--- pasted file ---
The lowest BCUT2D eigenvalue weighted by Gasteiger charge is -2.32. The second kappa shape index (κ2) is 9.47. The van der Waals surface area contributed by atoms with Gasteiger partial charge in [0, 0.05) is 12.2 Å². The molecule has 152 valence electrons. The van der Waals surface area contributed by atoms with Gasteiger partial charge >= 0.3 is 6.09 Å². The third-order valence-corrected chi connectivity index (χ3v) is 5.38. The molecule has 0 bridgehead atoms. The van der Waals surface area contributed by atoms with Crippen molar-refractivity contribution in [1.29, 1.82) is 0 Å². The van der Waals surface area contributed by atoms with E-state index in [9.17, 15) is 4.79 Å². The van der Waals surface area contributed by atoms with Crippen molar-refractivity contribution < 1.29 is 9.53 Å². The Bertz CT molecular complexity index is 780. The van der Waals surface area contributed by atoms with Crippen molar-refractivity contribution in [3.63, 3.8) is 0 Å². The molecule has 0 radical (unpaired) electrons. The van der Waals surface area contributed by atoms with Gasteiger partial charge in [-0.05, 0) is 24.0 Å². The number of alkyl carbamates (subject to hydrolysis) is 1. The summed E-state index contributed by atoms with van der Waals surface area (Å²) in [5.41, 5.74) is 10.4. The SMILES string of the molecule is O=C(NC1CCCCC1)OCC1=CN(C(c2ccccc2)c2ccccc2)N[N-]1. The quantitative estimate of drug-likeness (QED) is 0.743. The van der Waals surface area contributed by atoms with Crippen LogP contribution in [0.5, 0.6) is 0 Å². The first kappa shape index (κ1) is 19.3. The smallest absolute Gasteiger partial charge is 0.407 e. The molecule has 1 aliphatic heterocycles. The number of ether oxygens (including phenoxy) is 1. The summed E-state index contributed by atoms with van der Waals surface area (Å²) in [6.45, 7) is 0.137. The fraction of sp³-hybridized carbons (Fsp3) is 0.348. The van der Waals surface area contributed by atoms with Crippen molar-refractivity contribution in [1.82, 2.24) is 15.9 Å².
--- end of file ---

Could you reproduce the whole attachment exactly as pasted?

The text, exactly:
The lowest BCUT2D eigenvalue weighted by Gasteiger charge is -2.32. The second kappa shape index (κ2) is 9.47. The van der Waals surface area contributed by atoms with Gasteiger partial charge in [0, 0.05) is 12.2 Å². The molecule has 152 valence electrons. The van der Waals surface area contributed by atoms with Gasteiger partial charge >= 0.3 is 6.09 Å². The third-order valence-corrected chi connectivity index (χ3v) is 5.38. The molecule has 0 bridgehead atoms. The van der Waals surface area contributed by atoms with Crippen molar-refractivity contribution in [1.29, 1.82) is 0 Å². The van der Waals surface area contributed by atoms with E-state index in [9.17, 15) is 4.79 Å². The van der Waals surface area contributed by atoms with Crippen molar-refractivity contribution < 1.29 is 9.53 Å². The Bertz CT molecular complexity index is 780. The van der Waals surface area contributed by atoms with Crippen molar-refractivity contribution in [3.63, 3.8) is 0 Å². The molecule has 0 radical (unpaired) electrons. The van der Waals surface area contributed by atoms with Gasteiger partial charge in [-0.05, 0) is 24.0 Å². The number of alkyl carbamates (subject to hydrolysis) is 1. The summed E-state index contributed by atoms with van der Waals surface area (Å²) in [5.41, 5.74) is 10.4. The SMILES string of the molecule is O=C(NC1CCCCC1)OCC1=CN(C(c2ccccc2)c2ccccc2)N[N-]1. The quantitative estimate of drug-likeness (QED) is 0.743. The van der Waals surface area contributed by atoms with Crippen LogP contribution in [0.5, 0.6) is 0 Å². The first kappa shape index (κ1) is 19.3. The smallest absolute Gasteiger partial charge is 0.407 e. The molecule has 1 aliphatic heterocycles. The number of ether oxygens (including phenoxy) is 1. The summed E-state index contributed by atoms with van der Waals surface area (Å²) in [6.45, 7) is 0.137. The fraction of sp³-hybridized carbons (Fsp3) is 0.348. The van der Waals surface area contributed by atoms with Crippen molar-refractivity contribution in [1.82, 2.24) is 15.9 Å².